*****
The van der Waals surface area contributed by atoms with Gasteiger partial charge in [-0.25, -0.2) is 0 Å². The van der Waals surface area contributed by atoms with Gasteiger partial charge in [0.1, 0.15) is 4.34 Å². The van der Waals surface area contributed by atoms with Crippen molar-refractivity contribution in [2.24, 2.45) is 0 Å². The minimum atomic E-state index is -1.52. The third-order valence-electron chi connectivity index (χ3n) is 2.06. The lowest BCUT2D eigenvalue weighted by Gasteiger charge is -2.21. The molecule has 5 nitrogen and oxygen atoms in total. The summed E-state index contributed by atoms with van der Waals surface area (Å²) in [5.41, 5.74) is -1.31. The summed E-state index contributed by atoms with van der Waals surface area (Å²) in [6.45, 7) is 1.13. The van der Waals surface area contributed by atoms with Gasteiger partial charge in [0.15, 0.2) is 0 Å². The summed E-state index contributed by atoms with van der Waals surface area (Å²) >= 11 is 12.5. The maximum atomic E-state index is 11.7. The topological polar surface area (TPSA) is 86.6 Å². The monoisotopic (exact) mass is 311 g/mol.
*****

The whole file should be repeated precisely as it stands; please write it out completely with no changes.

The van der Waals surface area contributed by atoms with Gasteiger partial charge in [-0.25, -0.2) is 0 Å². The van der Waals surface area contributed by atoms with Gasteiger partial charge in [0.1, 0.15) is 4.34 Å². The van der Waals surface area contributed by atoms with Crippen molar-refractivity contribution in [2.24, 2.45) is 0 Å². The minimum atomic E-state index is -1.52. The third-order valence-electron chi connectivity index (χ3n) is 2.06. The lowest BCUT2D eigenvalue weighted by Gasteiger charge is -2.21. The molecule has 5 nitrogen and oxygen atoms in total. The summed E-state index contributed by atoms with van der Waals surface area (Å²) in [5.41, 5.74) is -1.31. The summed E-state index contributed by atoms with van der Waals surface area (Å²) in [6.45, 7) is 1.13. The van der Waals surface area contributed by atoms with Gasteiger partial charge in [0.15, 0.2) is 0 Å². The summed E-state index contributed by atoms with van der Waals surface area (Å²) >= 11 is 12.5. The maximum atomic E-state index is 11.7. The topological polar surface area (TPSA) is 86.6 Å². The monoisotopic (exact) mass is 311 g/mol.